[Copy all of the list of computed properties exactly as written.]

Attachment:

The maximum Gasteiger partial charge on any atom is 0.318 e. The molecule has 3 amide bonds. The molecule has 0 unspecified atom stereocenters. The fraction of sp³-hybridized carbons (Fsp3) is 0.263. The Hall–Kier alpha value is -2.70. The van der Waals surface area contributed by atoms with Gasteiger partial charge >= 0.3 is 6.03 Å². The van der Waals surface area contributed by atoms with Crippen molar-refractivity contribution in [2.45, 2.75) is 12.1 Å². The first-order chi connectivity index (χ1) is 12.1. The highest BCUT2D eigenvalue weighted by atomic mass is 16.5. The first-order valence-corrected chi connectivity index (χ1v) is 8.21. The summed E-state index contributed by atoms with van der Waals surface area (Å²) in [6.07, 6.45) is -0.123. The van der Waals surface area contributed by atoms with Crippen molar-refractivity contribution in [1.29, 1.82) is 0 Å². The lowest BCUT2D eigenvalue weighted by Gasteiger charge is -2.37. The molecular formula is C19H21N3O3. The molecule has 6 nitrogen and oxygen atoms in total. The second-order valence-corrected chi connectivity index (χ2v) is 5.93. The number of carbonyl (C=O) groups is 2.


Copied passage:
The maximum Gasteiger partial charge on any atom is 0.318 e. The molecule has 3 amide bonds. The molecule has 0 unspecified atom stereocenters. The fraction of sp³-hybridized carbons (Fsp3) is 0.263. The Hall–Kier alpha value is -2.70. The van der Waals surface area contributed by atoms with Gasteiger partial charge >= 0.3 is 6.03 Å². The van der Waals surface area contributed by atoms with Crippen molar-refractivity contribution in [2.45, 2.75) is 12.1 Å². The first-order chi connectivity index (χ1) is 12.1. The highest BCUT2D eigenvalue weighted by atomic mass is 16.5. The first-order valence-corrected chi connectivity index (χ1v) is 8.21. The summed E-state index contributed by atoms with van der Waals surface area (Å²) in [6.07, 6.45) is -0.123. The van der Waals surface area contributed by atoms with Crippen molar-refractivity contribution in [1.29, 1.82) is 0 Å². The lowest BCUT2D eigenvalue weighted by Gasteiger charge is -2.37. The molecular formula is C19H21N3O3. The molecule has 6 nitrogen and oxygen atoms in total. The second-order valence-corrected chi connectivity index (χ2v) is 5.93. The number of carbonyl (C=O) groups is 2.